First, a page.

• Sharon Caeti Younes

      That is what I need to pray for…….detachment from stuff. I don’t consider myself very materialistic, but then, I have a hard time letting go of things that I like.

    • Mel

      Thanks for sharing and I must try that. God Bless

  • Michael Lee Cornwell

    Know that the Lord is deeply moved by the spirit of unselfish souls who give out of love and not out of excess in a world where “selfishness seems to be the norm”.
    Blessed be the Name of the Lord”.

    May the Lord of all continue to bless you and your loved ones.

    The Prayer Warrior

  • Ann Nonimous

    I must love the poor and remember to see them. I have seen the poor in the city and many people have tricked themselves into not seeing them. These people are literally invisible to many people. I’ve asked many people that drive the same way as I do and they don’t even notice despite the fact that the same people are there every day. I wonder if I as a private citizen can go there with a notebook and a phone and get them signed up for some services from the state. I could use my address as their mailing and write homeless on the application. I think I will do that. Many destitute people aren’t aware that Minnesota spends a fortune on social programs, but without a computer or phone they cannot apply. Worse yet, there are no public phones anymore. This lent I will find one of these people and get them through the paperwork and help them get inside and fed. It hurts me to see people suffer like that. Even conservatives like myself (despite what the other side thinks) do not want that for anyone. All good people want people to be helped. Sorry, I’m rambling but I see a lot of poverty and I wish for all the poor to be empowered enough to help themselves, the people I have talked to sound so defeated that they are no longer caring about themselves.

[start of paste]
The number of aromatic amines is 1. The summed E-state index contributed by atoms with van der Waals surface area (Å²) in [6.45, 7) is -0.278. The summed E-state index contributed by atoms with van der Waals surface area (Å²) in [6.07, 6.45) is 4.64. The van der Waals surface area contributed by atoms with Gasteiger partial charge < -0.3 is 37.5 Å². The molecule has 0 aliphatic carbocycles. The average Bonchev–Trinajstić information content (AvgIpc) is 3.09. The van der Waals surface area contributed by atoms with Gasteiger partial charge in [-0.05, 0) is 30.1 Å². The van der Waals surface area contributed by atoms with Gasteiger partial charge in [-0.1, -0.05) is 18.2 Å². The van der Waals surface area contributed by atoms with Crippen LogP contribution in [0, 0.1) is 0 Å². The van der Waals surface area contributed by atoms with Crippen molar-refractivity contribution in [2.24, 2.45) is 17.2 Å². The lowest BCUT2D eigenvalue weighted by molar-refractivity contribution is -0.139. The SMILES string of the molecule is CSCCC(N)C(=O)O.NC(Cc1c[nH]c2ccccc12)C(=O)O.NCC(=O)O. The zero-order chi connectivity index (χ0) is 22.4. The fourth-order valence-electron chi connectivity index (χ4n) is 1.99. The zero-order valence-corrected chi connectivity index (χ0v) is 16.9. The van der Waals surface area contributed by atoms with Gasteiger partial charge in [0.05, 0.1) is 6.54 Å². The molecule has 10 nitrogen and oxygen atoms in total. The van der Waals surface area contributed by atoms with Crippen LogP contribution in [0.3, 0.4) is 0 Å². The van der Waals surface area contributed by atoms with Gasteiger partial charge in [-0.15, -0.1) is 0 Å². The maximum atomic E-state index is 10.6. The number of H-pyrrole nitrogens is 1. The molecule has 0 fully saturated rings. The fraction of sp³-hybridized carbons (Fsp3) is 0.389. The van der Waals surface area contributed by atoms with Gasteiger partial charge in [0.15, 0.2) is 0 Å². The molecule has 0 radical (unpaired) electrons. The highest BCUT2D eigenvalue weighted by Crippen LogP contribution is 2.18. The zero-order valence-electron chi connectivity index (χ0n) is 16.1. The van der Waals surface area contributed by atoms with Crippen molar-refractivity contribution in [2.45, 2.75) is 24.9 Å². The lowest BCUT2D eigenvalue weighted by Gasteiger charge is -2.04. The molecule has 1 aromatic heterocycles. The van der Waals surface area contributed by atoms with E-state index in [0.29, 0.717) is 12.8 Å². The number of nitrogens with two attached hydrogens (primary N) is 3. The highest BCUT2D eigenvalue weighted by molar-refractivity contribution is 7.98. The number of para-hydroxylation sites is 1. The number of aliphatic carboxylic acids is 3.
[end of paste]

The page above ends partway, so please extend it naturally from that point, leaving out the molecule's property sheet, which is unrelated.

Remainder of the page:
I count my blessings every day. Even simple things we take for granted are a treasure. What is the value of eyes that see? Or hands that work, or legs that walk and run? How much is a loving family worth. Every one of us has a small fortune even if we had no money we all own something another person would pay a fortune to have. Truly our God is a loving god.
    I still want to point out that for lent I have given up on keeping silent about corruption in the church, my bishop is now accused of fondling a boy at confirmation. The frontline documentary shows this is a well-known, accepted culture within our church. In fact, the biggest offenders are in administrative positions where they can and do harm at will and in quantity. As Catholics we must save our church from being destroyed by Apostates and the Criminally-Insane. I would suggest that all Churches cut ties with Rome and continue God’s work away from the malignancy of Rome. I cannot in good conscience associate with an order that is constantly engaging in money-laundering for drug cartels. Nor can I fund institutionalized ritual molestation of seminary students, nor can I accept priests that are active, promiscuous homosexuals. Many people take those oaths of celibacy seriously and do so as a means of not sinning against god. That is a noble thing and I am proud of the men and women that do so to obey god. I bear no ill will against homosexuals in the church, it’s the act that is wrong not the person.
    No more organized crime money, no more hurting children, no more gay orgies. Rome must be held accountable by all the other parishes of the world. We must speak truth to power and stop this open rebellion against god. Jesus would be turning over tables and shouting right about now.
    Give God your apathy this Lent, let the holy spirit guide you and demand that the church be made holy again. Demand that our church should not be a cross to bear as we wade through the grief of being guided by spiritually sick people. We shouldn’t have to keep our Catholicism a secret from people because of what they will think of us. Catholics should not have to be associated with what is being done by a cabal of perverts and criminals.
    To quote Benedict, “we must remove the filth.”

    • Jim